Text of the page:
Malaysia's Chinese dialects at risk

Malaysia's Chinese dialects at risk

RETIRED auditor Chung Chei Lan chats with her three-year-old granddaughter Mindy daily in Hainanese, hoping to pass on the dialect.

Like many older Chinese Malaysians, Madam Chung laments that her son does not teach his own children the family's dialect.

She is concerned that the younger generation of Chinese speak only Mandarin, English and Malay, and are forgoing their heritage. "My grandchildren are losing their identity," said Madam Chung, 70.

Adding to the concerns, Ai FM, a government-run Chinese-language radio service established by the BBC in 1946, will end its Chinese dialect news broadcasts - the last in the country - on Jan 1, due to cost.

The impending move has deepened worries among Chinese community leaders that dialects such as Hakka, Hokkien, Teochew and Cantonese will literally die out with declining usage.

The imminent shutdown of the broadcasts is a stark reminder that dialects are slowly, but surely, on the decline.

Ai FM's dialect news programme caters mostly to older Chinese Malaysians who have never learnt Mandarin, English and Malay.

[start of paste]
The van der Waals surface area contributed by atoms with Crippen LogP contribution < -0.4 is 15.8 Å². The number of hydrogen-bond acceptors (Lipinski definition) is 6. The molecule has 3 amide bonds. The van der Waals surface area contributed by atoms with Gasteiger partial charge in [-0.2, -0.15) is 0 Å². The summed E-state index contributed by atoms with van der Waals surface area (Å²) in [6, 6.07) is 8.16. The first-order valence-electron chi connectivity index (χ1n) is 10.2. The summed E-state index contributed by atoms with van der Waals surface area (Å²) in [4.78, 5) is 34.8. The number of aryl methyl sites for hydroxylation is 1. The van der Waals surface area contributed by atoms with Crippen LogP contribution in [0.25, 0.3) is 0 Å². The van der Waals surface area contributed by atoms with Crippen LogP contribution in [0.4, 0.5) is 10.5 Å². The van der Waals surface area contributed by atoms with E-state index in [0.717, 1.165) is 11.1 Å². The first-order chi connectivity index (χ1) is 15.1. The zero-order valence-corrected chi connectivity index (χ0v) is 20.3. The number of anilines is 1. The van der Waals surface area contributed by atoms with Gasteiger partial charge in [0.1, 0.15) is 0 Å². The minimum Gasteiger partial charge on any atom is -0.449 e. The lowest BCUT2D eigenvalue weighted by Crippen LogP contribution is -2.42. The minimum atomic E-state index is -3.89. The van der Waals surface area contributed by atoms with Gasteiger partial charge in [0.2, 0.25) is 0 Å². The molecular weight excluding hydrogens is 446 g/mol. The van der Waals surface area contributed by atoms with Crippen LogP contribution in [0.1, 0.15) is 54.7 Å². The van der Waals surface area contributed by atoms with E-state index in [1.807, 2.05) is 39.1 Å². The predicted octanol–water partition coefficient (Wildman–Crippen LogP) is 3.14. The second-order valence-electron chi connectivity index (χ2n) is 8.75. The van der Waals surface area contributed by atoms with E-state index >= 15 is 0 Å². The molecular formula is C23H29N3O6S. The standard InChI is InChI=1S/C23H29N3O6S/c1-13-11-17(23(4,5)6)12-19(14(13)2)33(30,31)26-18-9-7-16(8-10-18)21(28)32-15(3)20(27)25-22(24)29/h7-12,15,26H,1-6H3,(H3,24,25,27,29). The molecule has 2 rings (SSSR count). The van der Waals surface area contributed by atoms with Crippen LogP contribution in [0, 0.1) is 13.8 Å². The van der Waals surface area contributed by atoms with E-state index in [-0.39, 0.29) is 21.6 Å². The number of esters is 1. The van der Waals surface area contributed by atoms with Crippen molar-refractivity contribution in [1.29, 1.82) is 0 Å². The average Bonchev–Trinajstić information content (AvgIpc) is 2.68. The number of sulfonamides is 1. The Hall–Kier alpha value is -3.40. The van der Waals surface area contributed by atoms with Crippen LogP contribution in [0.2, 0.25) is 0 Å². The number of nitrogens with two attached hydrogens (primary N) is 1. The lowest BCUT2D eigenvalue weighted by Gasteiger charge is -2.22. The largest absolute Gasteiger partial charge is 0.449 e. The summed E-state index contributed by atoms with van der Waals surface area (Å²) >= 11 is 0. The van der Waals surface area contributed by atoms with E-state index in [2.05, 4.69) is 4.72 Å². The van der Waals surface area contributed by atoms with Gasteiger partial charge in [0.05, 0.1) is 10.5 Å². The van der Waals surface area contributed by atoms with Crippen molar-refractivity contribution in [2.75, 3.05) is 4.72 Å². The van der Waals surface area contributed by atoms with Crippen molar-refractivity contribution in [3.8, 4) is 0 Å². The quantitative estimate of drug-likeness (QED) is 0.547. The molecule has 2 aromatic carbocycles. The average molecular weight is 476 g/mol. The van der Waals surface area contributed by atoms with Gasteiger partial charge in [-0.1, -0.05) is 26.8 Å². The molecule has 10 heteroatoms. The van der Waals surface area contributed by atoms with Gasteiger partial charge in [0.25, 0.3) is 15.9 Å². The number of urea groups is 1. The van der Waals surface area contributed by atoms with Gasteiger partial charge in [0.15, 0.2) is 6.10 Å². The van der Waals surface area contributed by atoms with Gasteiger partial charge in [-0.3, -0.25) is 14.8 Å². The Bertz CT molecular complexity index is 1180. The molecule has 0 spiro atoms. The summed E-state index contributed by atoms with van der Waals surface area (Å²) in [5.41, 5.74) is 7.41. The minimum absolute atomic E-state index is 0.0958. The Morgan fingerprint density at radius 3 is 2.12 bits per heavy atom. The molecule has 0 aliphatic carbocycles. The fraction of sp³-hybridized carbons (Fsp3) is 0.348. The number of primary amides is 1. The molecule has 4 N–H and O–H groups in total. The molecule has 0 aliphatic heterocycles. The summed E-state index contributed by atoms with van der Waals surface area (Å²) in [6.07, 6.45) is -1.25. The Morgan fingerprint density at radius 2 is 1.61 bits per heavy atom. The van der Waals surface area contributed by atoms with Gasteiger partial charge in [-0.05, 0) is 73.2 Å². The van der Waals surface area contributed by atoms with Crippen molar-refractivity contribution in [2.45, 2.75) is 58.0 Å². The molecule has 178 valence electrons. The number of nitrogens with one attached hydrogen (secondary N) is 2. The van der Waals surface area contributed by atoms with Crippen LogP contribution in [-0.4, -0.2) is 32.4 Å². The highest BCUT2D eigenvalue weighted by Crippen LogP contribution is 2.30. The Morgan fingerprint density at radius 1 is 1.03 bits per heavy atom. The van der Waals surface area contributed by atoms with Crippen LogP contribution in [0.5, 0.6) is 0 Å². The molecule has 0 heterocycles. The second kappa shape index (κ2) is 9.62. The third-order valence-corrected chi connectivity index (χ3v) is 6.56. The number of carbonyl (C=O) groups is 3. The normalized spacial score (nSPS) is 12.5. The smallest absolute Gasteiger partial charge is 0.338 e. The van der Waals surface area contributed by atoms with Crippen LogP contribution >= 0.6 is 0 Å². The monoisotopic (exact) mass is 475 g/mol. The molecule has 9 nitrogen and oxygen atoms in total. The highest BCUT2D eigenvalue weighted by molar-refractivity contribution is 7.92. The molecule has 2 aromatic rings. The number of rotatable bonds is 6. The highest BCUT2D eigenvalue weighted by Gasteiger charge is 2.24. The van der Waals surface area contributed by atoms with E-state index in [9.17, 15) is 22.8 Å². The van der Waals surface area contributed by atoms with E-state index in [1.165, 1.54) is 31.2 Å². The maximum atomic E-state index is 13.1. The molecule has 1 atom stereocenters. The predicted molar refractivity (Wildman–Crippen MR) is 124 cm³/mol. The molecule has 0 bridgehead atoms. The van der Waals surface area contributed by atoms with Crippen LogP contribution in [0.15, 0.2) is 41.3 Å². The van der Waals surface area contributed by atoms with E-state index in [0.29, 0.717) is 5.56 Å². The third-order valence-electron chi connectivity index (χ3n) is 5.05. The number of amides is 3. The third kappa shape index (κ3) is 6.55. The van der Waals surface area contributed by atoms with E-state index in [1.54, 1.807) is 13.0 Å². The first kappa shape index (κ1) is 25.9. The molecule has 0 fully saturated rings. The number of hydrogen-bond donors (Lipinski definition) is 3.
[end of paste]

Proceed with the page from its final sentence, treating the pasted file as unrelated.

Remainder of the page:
"Like in Singapore, Chinese Malaysian parents forgo their dialects to give their children a competitive edge by emphasising Mandarin and English, and sending them to Chinese schools," said Dr Chin Yee Whah, who specialises in Chinese studies and economics at Universiti Sains Malaysia.

Ai FM, known formerly as Radio 5 and Radio Malaysia Saluran 5, airs its Cantonese, Hokkien, Hakka and Teochew news programmes at 8pm daily, with a 10-minute slot for each dialect. The station broadcasts at 89.3FM, and features online and mobile outlets.

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